Within a market that is enthralled by meme stocks and consumed by crypto, the deal flow within the healthcare sector took a noticeable jump this week as investors turned their attention to something slightly more tangible.
With three consecutive months of 200-plus healthcare funding deals completed, sector watchers do not see a downtick in the health category anytime soon. In fact, Larry Kocot, principal and national leader of KPMG’s Center for Healthcare Regulatory Insight, is calling for continued action in the market, with predictions that merger and acquisition activity will “remain robust for the coming months.”
Another Big Healthcare SPAC Is Coming
Babylon Holdings Limited, a medical artificial intelligence (AI) startup, has announced its intention to merge with SPAC firm Alkuri Global Acquisition Corp to start its life on the public markets, listing on Nasdaq under the ticker BBLN. The firm will be valued at about $4.2 billion. The deal is expected to close in the second half of 2021.
Launched in 2013 to provide accessible, affordable healthcare by combining artificial intelligence (AI) with doctors, the firm says its mission is to make healthcare accessible and affordable to everyone — a feat it plans to undertake by re-engineering the $10 trillion global healthcare market to shift the focus from reactive to preventive.
“We founded Babylon on a fundamental belief, that it is possible to make quality healthcare accessible and affordable for every person on earth by combining the latest in technology and the best in medical expertise,” Dr. Ali Parsa, founder and CEO of Babylon, said of the deal.
Google’s Latest Healthcare Play
In what is big tech’s latest move on the healthcare segment, Google has announced a new partnership with national hospital chain HCA Healthcare to create healthcare algorithms using patients’ medical records.
The multi-year team-up is design to allow Google Cloud to tap into the data stream from HCA Healthcare’s information technology to advance the provider network’s digital transformation. The goal is to develop a “secure and dynamic data analytics platform” for HCA in order to advance operational models that will target “actionable insights and improved workflows.”
The aim of the partnership is to arm doctors, nurses and other providers with the tools necessary to provide patient care current to the needs of their current situation, no matter how much it may vary in a short time.
“Data are spun off of every patient in real time,” said Dr. Jonathan Perlin, HCA’s chief medical officer, per a Wall Street Journal report. “Part of what we’re building is a central nervous system to help interpret the various signals.”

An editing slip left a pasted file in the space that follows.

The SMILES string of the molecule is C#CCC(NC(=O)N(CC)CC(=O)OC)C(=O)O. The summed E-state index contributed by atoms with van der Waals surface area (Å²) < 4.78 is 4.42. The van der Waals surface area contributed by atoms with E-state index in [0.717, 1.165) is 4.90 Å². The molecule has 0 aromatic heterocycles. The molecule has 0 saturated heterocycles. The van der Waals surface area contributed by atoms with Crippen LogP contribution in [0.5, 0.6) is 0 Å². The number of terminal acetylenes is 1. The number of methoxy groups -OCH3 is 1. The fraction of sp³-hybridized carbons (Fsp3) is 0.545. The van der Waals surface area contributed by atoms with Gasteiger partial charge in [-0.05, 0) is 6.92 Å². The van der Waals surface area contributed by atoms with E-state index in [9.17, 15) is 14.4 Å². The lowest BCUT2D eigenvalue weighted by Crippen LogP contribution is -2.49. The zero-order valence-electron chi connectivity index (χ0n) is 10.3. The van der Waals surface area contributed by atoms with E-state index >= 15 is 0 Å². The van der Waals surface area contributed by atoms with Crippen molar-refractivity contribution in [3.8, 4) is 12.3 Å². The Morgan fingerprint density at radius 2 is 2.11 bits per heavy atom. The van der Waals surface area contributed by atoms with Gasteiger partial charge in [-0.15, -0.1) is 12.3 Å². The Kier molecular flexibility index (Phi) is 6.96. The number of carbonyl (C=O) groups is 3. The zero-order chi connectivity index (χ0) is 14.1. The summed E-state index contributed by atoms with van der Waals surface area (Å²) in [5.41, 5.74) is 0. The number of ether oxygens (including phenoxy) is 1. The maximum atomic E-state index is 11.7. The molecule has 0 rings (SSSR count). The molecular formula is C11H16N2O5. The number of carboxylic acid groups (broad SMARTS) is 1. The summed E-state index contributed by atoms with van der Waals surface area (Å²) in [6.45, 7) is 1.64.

The deal gives Google a deeper reach into the $3 trillion healthcare industry. And Google isn’t the only big name in big tech coming to the table this week with big healthcare news.
Amazon’s Latest Move To Streamline Care
Amazon last week announced plans to roll out two new features for prescription shopping. With the Amazon Prime prescription savings benefit, Prime members can search online drugs and compare prices for those drugs at Amazon Pharmacy and more than 60,000 pharmacies nationwide.
The feature will also allow Prime users to determine their expected insurance co-pay and compare it with the Amazon price for a medication. Amazon says the Prime prescription benefit saves members up to 80 percent off generic drugs and 40 percent off brand-name medications when they pay without insurance.
According to Amazon, only 11 percent of customers shopped online for better prices when faced with higher than anticipated costs for their prescriptions.
Slowing Down To Please Regulators
Virginia-based Sentara Healthcare and North Carolina-based Cone Health have called off a planned healthcare merger after dozens of public comments raised concerned about the planned pair-up. The two health systems had been “working in earnest” to combine the organizations since earlier his year. The merger would have created a 17-hospital system with over $11 billion in assets.
“We appreciate the efforts of Sentara to work with Cone Health to determine whether an affiliation of our two high-performing organizations is in the best interest of those we serve,” Terry Akin, CEO of Cone Health, said in the statement. “Recently, in the final analysis, we mutually decided that we can best serve our communities by remaining independent organizations.”
Shortly after cancellation of the deal was announced, North Carolina Attorney General Josh Stein released his own statement warning about the cost implications of hospital consolidation.
“Bigger doesn’t always mean better. In fact, it often means worse and more expensive,” Stein stated. “My office takes its role in scrutinizing proposed combinations seriously, and we were in the midst of conducting a thorough review of the Cone/Sentara affiliation. I encourage all hospital directors to be certain that consolidation is actually in the interest of the patients and communities they serve before pursuing it.”